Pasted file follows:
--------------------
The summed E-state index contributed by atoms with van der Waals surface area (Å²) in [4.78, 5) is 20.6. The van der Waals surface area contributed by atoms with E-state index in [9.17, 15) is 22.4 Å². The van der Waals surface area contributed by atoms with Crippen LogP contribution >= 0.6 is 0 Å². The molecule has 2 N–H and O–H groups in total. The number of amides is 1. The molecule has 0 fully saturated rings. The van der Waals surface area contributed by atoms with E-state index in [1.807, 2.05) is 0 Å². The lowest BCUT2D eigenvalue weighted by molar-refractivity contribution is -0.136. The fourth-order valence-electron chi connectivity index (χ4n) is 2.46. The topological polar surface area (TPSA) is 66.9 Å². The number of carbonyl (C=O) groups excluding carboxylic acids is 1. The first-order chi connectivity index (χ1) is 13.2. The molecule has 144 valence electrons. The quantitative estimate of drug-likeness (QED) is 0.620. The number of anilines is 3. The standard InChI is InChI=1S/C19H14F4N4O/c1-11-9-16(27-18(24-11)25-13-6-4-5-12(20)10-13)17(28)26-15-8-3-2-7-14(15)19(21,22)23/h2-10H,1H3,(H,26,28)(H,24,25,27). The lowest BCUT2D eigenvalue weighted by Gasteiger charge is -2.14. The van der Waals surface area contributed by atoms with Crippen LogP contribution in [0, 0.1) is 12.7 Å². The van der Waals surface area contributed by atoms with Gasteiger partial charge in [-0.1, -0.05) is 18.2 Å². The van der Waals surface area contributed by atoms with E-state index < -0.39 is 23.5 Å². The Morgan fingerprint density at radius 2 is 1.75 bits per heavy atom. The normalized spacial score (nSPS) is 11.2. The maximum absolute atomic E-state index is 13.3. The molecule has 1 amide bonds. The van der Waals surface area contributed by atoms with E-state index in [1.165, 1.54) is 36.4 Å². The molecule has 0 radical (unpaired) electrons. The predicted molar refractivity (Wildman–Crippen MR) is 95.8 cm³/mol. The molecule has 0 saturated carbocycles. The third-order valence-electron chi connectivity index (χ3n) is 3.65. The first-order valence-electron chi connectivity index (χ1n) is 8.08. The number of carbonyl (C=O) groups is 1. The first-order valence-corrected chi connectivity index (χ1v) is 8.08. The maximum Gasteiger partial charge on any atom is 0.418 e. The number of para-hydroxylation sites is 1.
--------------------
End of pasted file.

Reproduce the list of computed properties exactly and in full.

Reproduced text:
The summed E-state index contributed by atoms with van der Waals surface area (Å²) in [4.78, 5) is 20.6. The van der Waals surface area contributed by atoms with E-state index in [9.17, 15) is 22.4 Å². The van der Waals surface area contributed by atoms with Crippen LogP contribution >= 0.6 is 0 Å². The molecule has 2 N–H and O–H groups in total. The number of amides is 1. The molecule has 0 fully saturated rings. The van der Waals surface area contributed by atoms with E-state index in [1.807, 2.05) is 0 Å². The lowest BCUT2D eigenvalue weighted by molar-refractivity contribution is -0.136. The fourth-order valence-electron chi connectivity index (χ4n) is 2.46. The topological polar surface area (TPSA) is 66.9 Å². The number of carbonyl (C=O) groups excluding carboxylic acids is 1. The first-order chi connectivity index (χ1) is 13.2. The molecule has 144 valence electrons. The quantitative estimate of drug-likeness (QED) is 0.620. The number of anilines is 3. The standard InChI is InChI=1S/C19H14F4N4O/c1-11-9-16(27-18(24-11)25-13-6-4-5-12(20)10-13)17(28)26-15-8-3-2-7-14(15)19(21,22)23/h2-10H,1H3,(H,26,28)(H,24,25,27). The lowest BCUT2D eigenvalue weighted by Gasteiger charge is -2.14. The van der Waals surface area contributed by atoms with Crippen LogP contribution in [0, 0.1) is 12.7 Å². The van der Waals surface area contributed by atoms with Gasteiger partial charge in [-0.1, -0.05) is 18.2 Å². The van der Waals surface area contributed by atoms with E-state index < -0.39 is 23.5 Å². The Morgan fingerprint density at radius 2 is 1.75 bits per heavy atom. The normalized spacial score (nSPS) is 11.2. The maximum absolute atomic E-state index is 13.3. The molecule has 1 amide bonds. The van der Waals surface area contributed by atoms with E-state index in [1.165, 1.54) is 36.4 Å². The molecule has 0 radical (unpaired) electrons. The predicted molar refractivity (Wildman–Crippen MR) is 95.8 cm³/mol. The molecule has 0 saturated carbocycles. The third-order valence-electron chi connectivity index (χ3n) is 3.65. The first-order valence-electron chi connectivity index (χ1n) is 8.08. The number of carbonyl (C=O) groups is 1. The first-order valence-corrected chi connectivity index (χ1v) is 8.08. The maximum Gasteiger partial charge on any atom is 0.418 e. The number of para-hydroxylation sites is 1.